China's new ambassador to Washington, Qin Gang, arrived in the United States on Wednesday, the Foreign Ministry said, with tensions between the two major powers showing few signs of easing soon.
Qin, who served as deputy foreign minister prior to his new appointment, took a tough stance against the United States during his time as director general of the ministry's Information Department until 2011.
China-U.S. relations have "once again come to a new critical juncture, facing not only many difficulties and challenges but also great opportunities and potentials," Qin told reporters upon arrival in the United States, according to the website of the Chinese Embassy in Washington.
"As two big countries different in history, culture, social system and development stage, China and the United States are entering a new round of mutual exploration, understanding and adaptation, trying to find a way to get along with each other in the new era," he added.
Qin's predecessor, Cui Tiankai, had been ambassador to the United States since 2013.
The United States is also expected to replace its ambassador to China in the not-so-distant future with the administration of President Joe Biden in place since January.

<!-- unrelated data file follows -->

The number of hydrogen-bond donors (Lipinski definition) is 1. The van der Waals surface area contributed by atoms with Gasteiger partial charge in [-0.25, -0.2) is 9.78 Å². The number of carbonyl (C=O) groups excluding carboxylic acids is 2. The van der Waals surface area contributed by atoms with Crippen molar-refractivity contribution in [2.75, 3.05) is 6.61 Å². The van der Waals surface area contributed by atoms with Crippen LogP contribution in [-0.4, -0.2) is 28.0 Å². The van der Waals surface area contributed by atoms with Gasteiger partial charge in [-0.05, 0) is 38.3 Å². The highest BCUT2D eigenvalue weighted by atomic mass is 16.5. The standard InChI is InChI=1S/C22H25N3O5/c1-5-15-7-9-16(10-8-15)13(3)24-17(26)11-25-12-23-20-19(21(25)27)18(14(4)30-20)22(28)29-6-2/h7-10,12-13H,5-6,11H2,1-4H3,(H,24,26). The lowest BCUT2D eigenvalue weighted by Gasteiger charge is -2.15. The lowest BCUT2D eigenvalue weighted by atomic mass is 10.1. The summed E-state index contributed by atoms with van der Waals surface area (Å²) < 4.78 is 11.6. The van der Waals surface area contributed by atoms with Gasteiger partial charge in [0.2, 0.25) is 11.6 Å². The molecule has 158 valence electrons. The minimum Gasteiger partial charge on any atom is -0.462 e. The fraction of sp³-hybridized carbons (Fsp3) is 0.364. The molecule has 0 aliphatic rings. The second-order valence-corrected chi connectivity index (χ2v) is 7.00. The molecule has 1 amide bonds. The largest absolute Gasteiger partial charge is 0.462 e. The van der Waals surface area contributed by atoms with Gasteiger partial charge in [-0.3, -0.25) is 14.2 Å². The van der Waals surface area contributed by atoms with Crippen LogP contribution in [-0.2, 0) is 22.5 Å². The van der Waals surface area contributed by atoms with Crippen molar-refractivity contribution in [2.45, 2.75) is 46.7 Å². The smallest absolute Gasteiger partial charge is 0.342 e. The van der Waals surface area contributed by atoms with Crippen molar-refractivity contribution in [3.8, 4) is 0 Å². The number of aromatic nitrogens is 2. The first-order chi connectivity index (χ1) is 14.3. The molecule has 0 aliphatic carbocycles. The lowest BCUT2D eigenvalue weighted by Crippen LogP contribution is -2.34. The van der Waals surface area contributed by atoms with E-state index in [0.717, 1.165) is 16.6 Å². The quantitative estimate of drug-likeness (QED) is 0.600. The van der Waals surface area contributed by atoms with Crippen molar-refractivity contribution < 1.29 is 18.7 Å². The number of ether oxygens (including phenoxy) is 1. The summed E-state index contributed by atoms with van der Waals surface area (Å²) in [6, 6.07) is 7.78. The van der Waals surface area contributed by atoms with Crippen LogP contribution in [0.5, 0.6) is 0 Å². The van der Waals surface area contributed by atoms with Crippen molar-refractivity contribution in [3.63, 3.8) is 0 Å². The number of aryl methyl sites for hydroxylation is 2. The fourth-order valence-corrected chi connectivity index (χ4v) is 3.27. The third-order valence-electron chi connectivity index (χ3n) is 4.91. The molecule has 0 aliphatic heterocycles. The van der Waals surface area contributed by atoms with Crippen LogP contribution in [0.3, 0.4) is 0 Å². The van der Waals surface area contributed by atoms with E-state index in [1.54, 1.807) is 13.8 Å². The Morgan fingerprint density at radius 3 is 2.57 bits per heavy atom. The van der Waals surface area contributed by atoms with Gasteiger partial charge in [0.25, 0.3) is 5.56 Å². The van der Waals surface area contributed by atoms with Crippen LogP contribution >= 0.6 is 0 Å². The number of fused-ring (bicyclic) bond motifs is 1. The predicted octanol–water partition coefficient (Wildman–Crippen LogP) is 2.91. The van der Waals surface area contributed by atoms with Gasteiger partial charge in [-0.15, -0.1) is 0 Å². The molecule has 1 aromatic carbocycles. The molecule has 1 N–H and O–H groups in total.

Beijing has been at loggerheads with Washington over a wide range of issues such as trade, state-of-the-art technology, Taiwan, Hong Kong and its alleged human rights abuses against the Muslim Uyghur minority in the far western Xinjiang region.
Qin's arrival in the United States came just days after China lambasted the Biden administration for treating it as an "imagined enemy," calling on it to change what the Asian nation claims is its highly misguided mindset.
During talks between Chinese officials and U.S. Deputy Secretary of State Wendy Sherman in Tianjin on Monday, China also urged the United States to rectify its "wrong" policies against the country, including revoking the visa restrictions on members of the ruling Communist Party.